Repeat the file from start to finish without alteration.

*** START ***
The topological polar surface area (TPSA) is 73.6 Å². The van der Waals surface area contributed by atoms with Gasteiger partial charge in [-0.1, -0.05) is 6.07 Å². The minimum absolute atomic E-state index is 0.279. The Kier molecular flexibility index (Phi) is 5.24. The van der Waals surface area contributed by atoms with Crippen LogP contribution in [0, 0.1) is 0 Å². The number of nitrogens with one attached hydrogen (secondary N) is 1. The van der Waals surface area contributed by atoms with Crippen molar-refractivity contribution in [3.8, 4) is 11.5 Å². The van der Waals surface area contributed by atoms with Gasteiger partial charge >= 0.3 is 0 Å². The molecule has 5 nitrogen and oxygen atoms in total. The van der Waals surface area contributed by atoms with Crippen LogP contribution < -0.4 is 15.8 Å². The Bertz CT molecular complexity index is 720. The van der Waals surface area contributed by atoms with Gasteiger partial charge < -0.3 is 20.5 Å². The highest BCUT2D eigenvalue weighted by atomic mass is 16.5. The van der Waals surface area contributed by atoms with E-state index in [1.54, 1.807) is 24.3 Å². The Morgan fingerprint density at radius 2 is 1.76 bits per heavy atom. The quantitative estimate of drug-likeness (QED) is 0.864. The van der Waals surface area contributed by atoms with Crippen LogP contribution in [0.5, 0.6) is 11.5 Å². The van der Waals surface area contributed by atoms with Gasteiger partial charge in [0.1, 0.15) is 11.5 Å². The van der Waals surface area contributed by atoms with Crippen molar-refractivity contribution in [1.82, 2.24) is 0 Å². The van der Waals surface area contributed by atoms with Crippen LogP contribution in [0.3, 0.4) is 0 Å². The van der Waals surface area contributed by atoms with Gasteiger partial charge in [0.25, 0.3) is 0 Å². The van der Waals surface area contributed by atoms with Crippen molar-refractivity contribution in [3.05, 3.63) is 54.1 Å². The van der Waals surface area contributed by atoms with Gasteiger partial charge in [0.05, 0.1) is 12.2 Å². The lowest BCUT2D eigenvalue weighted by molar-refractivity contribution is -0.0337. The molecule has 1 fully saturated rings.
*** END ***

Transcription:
The topological polar surface area (TPSA) is 73.6 Å². The van der Waals surface area contributed by atoms with Gasteiger partial charge in [-0.1, -0.05) is 6.07 Å². The minimum absolute atomic E-state index is 0.279. The Kier molecular flexibility index (Phi) is 5.24. The van der Waals surface area contributed by atoms with Crippen LogP contribution in [0, 0.1) is 0 Å². The number of nitrogens with one attached hydrogen (secondary N) is 1. The van der Waals surface area contributed by atoms with Crippen molar-refractivity contribution in [3.8, 4) is 11.5 Å². The van der Waals surface area contributed by atoms with Gasteiger partial charge >= 0.3 is 0 Å². The molecule has 5 nitrogen and oxygen atoms in total. The van der Waals surface area contributed by atoms with Crippen LogP contribution < -0.4 is 15.8 Å². The Bertz CT molecular complexity index is 720. The van der Waals surface area contributed by atoms with Gasteiger partial charge < -0.3 is 20.5 Å². The highest BCUT2D eigenvalue weighted by atomic mass is 16.5. The van der Waals surface area contributed by atoms with E-state index in [1.54, 1.807) is 24.3 Å². The Morgan fingerprint density at radius 2 is 1.76 bits per heavy atom. The quantitative estimate of drug-likeness (QED) is 0.864. The van der Waals surface area contributed by atoms with Crippen LogP contribution in [0.5, 0.6) is 11.5 Å². The van der Waals surface area contributed by atoms with Gasteiger partial charge in [0.1, 0.15) is 11.5 Å². The van der Waals surface area contributed by atoms with Crippen molar-refractivity contribution in [1.82, 2.24) is 0 Å². The van der Waals surface area contributed by atoms with Crippen LogP contribution in [0.3, 0.4) is 0 Å². The van der Waals surface area contributed by atoms with Gasteiger partial charge in [0.25, 0.3) is 0 Å². The van der Waals surface area contributed by atoms with Crippen molar-refractivity contribution in [3.05, 3.63) is 54.1 Å². The van der Waals surface area contributed by atoms with Gasteiger partial charge in [0.05, 0.1) is 12.2 Å². The lowest BCUT2D eigenvalue weighted by molar-refractivity contribution is -0.0337. The molecule has 1 fully saturated rings.